Robust Matrix Decomposition

Matrix factorization is a very interesting area of machine learning research. Formulating a problem as a 2D matrix $X$ to be decomposed into multiple matrices, which combine to return an approximation of $X$, can lead to state of the art results for many interesting problems. This core concept is the focus of compressive sensing, matrix completion, sparse coding, robust PCA, dictionary learning, and many other algorithms. One major website which shows many different types of matrix decomposition algorithms is the Matrix Factorization Jungle, run by Igor Carron. There has been a heavy focus on random projections in recent algorithms, which can often lead to increased stability and computationally efficient solutions.

Below is a link to the GoDec algorithm output, as applied to the "Hall" video (shown below) found in this zip file, which is a surveillance tape taken from a mall. Using the GoDec algorithm, the background is almost completely subtracted from the noisy elements of people walking, while still capturing periodic background elements as part of the background. I have written code for both the GoDec and Robust PCA algorithms in numpy based on their Matlab equivalents. There are many datasets which can be found here, and we will set up a simple download function for ease-of-access. Special thanks to @kuantkid for the PyRPCA repo, which was the inspiration to start and extend this work, and especially the idea of creating a demo video from PNGs which is PRETTY. DANG. AWESOME.

Interstellar Overdrive

In [1]:
from IPython.display import YouTubeVideo
YouTubeVideo('JgfK46RA8XY')
Out[1]:

First we want to download a video, so that we can compare the algorithmic result against the original video. The file is downloaded, if it does not already exist in the working directory. Next, it will create a directory of the same name, and unzip the file contents (Campus.zip to Campus/filename).

In [2]:
import numpy as np
import matplotlib.pyplot as plt
%matplotlib inline
In [3]:
try:
    from urllib2 import urlopen
except ImportError:
    from urllib.request import urlopen
from scipy.io import loadmat, savemat
import os

ext = {"water":'WaterSurface.zip',
       "fountain":'Fountain.zip',
       "campus":'Campus.zip',
       "escalator": 'Escalator.zip',
       "curtain": 'Curtain.zip',
       "lobby": 'Lobby.zip',
       "mall": 'ShoppingMall.zip',
       "hall": 'hall.zip',
       "bootstrap": 'Bootstrap.zip'}

example = "mall"


def progress_bar_downloader(url, fname, progress_update_every=5):
    #from http://stackoverflow.com/questions/22676/how-do-i-download-a-file-over-http-using-python/22776#22776
    u = urlopen(url)
    f = open(fname, 'wb')
    meta = u.info()
    file_size = int(meta.get("Content-Length"))
    print("Downloading: %s Bytes: %s" % (fname, file_size))
    file_size_dl = 0
    block_sz = 8192
    p = 0
    while True:
        buffer = u.read(block_sz)
        if not buffer:
            break
        file_size_dl += len(buffer)
        f.write(buffer)
        if (file_size_dl * 100. / file_size) > p:
            status = r"%10d  [%3.2f%%]" % (file_size_dl, file_size_dl * 100. / file_size)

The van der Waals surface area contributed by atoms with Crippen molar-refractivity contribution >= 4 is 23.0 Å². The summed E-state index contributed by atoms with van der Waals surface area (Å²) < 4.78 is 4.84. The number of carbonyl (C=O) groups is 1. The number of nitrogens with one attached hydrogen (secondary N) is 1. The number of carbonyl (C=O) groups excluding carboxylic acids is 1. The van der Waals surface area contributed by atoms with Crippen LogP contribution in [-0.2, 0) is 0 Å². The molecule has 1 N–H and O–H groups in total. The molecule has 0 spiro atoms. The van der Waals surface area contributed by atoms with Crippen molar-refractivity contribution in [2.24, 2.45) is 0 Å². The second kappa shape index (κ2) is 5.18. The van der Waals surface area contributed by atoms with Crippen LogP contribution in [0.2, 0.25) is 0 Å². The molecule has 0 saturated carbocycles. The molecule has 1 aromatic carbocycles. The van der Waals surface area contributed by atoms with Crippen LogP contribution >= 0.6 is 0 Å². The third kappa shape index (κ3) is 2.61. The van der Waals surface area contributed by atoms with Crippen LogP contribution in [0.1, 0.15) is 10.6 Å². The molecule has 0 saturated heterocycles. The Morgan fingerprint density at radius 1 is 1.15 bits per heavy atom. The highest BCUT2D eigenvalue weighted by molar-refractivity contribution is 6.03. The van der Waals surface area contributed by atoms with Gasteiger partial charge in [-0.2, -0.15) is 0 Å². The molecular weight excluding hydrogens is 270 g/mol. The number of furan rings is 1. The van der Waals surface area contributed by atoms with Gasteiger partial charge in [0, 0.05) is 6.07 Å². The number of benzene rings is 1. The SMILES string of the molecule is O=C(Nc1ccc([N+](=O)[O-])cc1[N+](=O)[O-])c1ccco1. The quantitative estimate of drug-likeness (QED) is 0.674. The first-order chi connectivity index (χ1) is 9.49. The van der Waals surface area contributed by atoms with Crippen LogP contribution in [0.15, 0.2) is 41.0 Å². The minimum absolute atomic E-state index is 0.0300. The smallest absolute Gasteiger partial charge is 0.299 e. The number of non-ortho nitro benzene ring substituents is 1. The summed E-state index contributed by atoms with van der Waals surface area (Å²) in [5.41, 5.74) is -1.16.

print(status)
            p += progress_update_every
    f.close()


def get_video_clip(d):
    #Download files from http://perception.i2r.a-star.edu.sg/bk_model/bk_index.html
    if os.path.exists('./' + d):
        print('Video file %s already downloaded, continuing' % d)
        return
    else:
        print('Video file %s not found, downloading' % d)
    progress_bar_downloader(r'http://perception.i2r.a-star.edu.sg/BK_Model_TestData/' + d, d)

    
def bname(x): return x.split('.')[0]
    
get_video_clip(ext[example])

if not os.path.exists('./' + bname(ext[example])):
    os.makedirs(bname(ext[example]))
    os.system('unzip ' + ext[example] + ' -d ' + bname(ext[example]))
Video file ShoppingMall.zip already downloaded, continuing

The code below will read in all the .bmp images downloaded and unzipped from the website, as well as converting to grayscale, scaling the result between 0 and 1. Eventually, I plan to do a "full-color" version of this testing, but for now the greyscale will have to suffice.

In [4]:
from scipy import misc
import numpy as np
from glob import glob

def rgb2gray(rgb):
    r, g, b = rgb[:, :, 0], rgb[:, :, 1], rgb[:, :, 2]
    gray = 0.2989 * r + 0.5870 * g + 0.1140 * b
    return gray / 255.

fdir = bname(ext[example])
names = sorted(glob(fdir + "/*.bmp"))
d1, d2, channels = misc.imread(names[0]).shape
d1 = 128
d2 = 160
num = len(names)
X = np.zeros((d1, d2, num))
for n, i in enumerate(names):
    X[:, :, n] = misc.imresize(rgb2gray(misc.imread(i).astype(np.double)) / 255., (d1, d2))
    
X = X.reshape(d1 * d2, num)
clip = 100
print(X.shape)
print(d1)
print(d2)
(20480, 1286)
128
160

Robust PCA

Robust Principal Component Analysis (PCA) is an extension of PCA. Rather than attempting to solve $X = L$, where $L$ is typically a low-rank approximation ($N \times M$, vs. $N \times P$, $M

There are a variety of algorithms to solve this optimization problem. The code below is an implementation of the Inexact Augmented Lagrangian Multiplier algorithm for Robust PCA which is identical to the equivalent MATLAB code (download), or as near as I could make it. The functionality seems equivalent, and for relevant details please see the paper. This algorithm was chosen because according to the timing results at the bottom of this page, it was both the fastest and most accurate of the formulas listed. Though it appears to be fairly slow in our testing, it is fully believable that this is an implementation issue, since this code has not been specifically optimized for numpy. Due to this limitation, we clip the algorithm to the first few frames to save time.

In [5]:
import numpy as np
from numpy.linalg import norm, svd

def inexact_augmented_lagrange_multiplier(X, lmbda=.01, tol=1e-3,
                                          maxiter=100, verbose=True):
    """
    Inexact Augmented Lagrange Multiplier
    """
    Y = X
    norm_two = norm(Y.ravel(), 2)
    norm_inf = norm(Y.ravel(), np.inf) / lmbda
    dual_norm = np.max([norm_two, norm_inf])
    Y = Y / dual_norm
    A = np.zeros(Y.shape)
    E = np.zeros(Y.shape)
    dnorm = norm(X, 'fro')
    mu = 1.25 / norm_two
    rho = 1.5
    sv = 10.
    n = Y.shape[0]
    itr = 0
    while True:
        Eraw = X - A + (1 / mu) * Y
        Eupdate = np.maximum(Eraw - lmbda / mu, 0) + np.minimum(Eraw + lmbda / mu, 0)
        U, S, V = svd(X - Eupdate + (1 / mu) * Y, full_matrices=False)
        svp = (S > 1 / mu).shape[0]
        if svp < sv:
            sv = np.min([svp + 1, n])
        else:
            sv = np.min([svp + round(.05 * n), n])
        Aupdate = np.dot(np.dot(U[:, :svp], np.diag(S[:svp] - 1 / mu)), V[:svp, :])
        A = Aupdate
        E = Eupdate
        Z = X - A - E
        Y = Y + mu * Z
        mu = np.min([mu * rho, mu * 1e7])
        itr += 1
        if ((norm(Z, 'fro') / dnorm) < tol) or (itr >= maxiter):
            break
    if verbose:
        print("Finished at iteration %d" % (itr))  
    return A, E
In [6]:
sz = clip
A, E = inexact_augmented_lagrange_multiplier(X[:, :sz])
A = A.reshape(d1, d2, sz) * 255.
E = E.reshape(d1, d2, sz) * 255.